VIOLENCE IN POLICE CUSTODY: This is a very common practice and is kind of custody where police torture an accused to extract the information.
VIOLENCE IN JUDICIAL CUSTODY: This kind of violence is seen in detention centers where the gang of prisoners having unlimited freedom with prison premises usually beat that victims who do not give the commitment to them and this is one of the primary reasons behind suicides committed by prisoners.
CAUSES OF CUSTODIAL VIOLENCE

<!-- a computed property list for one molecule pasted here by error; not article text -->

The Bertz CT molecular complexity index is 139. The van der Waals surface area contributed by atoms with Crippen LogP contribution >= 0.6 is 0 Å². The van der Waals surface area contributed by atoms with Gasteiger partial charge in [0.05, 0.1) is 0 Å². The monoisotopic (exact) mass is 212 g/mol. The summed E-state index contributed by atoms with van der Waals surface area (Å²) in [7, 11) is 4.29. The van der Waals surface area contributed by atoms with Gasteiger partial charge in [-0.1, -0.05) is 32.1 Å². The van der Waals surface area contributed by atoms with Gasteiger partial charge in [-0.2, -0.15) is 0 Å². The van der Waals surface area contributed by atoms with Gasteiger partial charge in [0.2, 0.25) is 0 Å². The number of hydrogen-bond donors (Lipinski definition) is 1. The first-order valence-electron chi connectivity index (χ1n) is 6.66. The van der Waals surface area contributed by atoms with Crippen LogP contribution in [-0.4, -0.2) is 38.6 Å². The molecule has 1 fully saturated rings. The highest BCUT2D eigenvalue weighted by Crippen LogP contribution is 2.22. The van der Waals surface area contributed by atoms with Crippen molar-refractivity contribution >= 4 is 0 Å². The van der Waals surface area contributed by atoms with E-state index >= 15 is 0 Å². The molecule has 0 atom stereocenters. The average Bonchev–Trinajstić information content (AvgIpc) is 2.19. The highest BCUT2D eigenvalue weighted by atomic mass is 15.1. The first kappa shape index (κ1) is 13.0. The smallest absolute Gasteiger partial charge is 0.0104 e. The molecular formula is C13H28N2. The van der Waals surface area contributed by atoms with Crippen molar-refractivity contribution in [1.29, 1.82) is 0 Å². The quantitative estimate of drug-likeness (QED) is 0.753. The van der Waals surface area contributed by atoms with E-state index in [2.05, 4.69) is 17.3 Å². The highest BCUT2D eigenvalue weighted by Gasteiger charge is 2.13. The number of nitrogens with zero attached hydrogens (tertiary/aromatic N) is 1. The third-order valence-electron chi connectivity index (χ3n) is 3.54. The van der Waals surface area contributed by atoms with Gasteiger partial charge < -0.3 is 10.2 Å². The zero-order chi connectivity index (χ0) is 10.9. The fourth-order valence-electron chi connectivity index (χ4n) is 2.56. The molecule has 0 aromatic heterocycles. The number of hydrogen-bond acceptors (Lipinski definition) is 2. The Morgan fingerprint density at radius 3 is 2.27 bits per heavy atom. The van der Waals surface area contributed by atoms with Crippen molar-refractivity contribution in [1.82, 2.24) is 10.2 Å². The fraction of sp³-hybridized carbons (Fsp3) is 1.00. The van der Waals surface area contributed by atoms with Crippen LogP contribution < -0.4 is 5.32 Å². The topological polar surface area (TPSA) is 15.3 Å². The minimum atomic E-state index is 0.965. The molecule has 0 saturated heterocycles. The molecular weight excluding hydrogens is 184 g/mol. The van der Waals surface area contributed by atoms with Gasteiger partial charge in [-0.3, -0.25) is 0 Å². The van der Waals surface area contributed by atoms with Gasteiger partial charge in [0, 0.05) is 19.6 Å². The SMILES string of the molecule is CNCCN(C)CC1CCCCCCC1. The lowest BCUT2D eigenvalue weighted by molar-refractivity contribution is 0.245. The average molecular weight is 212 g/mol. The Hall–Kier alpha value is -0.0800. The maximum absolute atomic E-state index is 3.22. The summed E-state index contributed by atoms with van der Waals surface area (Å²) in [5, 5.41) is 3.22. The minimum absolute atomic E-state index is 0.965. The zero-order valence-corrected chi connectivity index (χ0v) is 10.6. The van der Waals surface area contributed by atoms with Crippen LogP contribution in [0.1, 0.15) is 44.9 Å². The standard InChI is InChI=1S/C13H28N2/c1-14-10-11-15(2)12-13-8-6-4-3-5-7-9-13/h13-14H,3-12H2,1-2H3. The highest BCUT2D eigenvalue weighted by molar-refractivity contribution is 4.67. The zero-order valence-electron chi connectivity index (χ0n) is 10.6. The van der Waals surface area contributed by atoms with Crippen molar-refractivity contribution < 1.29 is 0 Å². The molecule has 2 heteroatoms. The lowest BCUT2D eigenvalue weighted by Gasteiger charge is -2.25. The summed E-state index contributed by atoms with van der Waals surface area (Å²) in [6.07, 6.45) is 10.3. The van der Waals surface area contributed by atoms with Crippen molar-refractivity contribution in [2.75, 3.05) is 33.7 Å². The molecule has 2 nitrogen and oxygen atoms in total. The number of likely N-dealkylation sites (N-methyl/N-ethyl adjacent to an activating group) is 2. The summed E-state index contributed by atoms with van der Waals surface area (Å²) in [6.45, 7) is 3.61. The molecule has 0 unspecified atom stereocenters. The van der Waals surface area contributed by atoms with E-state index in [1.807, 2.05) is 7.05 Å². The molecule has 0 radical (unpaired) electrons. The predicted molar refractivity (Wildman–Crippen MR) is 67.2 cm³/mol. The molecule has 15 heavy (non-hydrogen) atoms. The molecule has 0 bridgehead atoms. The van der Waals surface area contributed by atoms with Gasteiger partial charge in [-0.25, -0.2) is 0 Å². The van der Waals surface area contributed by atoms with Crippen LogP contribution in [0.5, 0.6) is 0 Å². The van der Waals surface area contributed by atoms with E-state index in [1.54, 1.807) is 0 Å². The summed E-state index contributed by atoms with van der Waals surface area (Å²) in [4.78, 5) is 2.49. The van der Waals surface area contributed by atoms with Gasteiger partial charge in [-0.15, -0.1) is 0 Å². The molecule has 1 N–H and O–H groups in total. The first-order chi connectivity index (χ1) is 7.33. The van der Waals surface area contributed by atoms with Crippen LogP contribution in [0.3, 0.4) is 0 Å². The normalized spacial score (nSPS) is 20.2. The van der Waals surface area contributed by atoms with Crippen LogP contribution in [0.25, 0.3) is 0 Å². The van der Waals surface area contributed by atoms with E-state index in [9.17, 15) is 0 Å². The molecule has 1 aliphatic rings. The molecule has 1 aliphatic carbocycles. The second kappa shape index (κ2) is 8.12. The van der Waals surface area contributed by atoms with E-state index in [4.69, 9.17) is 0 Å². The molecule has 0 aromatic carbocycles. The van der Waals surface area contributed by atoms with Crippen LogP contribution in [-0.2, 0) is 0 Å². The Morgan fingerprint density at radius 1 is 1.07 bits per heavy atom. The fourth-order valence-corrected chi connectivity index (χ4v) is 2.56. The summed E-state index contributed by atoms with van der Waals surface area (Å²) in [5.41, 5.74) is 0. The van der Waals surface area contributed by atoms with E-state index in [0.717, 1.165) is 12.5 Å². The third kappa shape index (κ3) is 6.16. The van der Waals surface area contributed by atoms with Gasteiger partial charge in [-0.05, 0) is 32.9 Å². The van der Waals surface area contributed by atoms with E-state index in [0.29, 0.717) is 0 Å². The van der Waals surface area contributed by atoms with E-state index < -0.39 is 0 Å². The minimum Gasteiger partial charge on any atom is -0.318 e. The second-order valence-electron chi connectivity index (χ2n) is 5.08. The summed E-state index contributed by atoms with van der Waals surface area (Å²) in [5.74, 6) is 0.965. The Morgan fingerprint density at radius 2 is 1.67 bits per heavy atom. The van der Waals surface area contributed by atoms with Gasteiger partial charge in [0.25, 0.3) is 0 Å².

Instead of focusing on its solution or spreading awareness the only thing happening is the rise in these cases. The police officers use their official position to manipulate pieces of evidence against themselves and this is a big reason for this question that why victims are increasing in numbers and they can’t protest against their violence. The other root of custodial violence is greed for money. Every person gives the priority of money, they want money anyway, and this is a mental condition of our primitive to higher society. The main motive of the police is to get a particular position or promotion in their post through the method of custodial violence in which they harm the victims or the honest man, threaten them, beat them, or keep them hanging in the police station just to extract money, for which the whole world is searching for and police are the means of producing money for officers and ministers. The FIR is written by the police officer itself and the court gives importance to FIR, or police will not write against them. Another cause for this violence is the genuine reason but not the right way as punitive violence is that reason. They have started seeing brutality as a part of their work in the organization and this is being treated as the only way of extracting the truth from the victims. One more reason for brutality is the lack of proper training. As police, they are the protectors not the infringers of human rights and law. They should stop the violators but they, with inadequacy, lead to losing their temper, the absence of respect towards public, unnecessary harshness and it leads to violence. There are other factors also that lead to custodial violence: sexual weakness in which they may have an attraction towards opposite sex prisoners where they may use force for the satisfaction of their lust.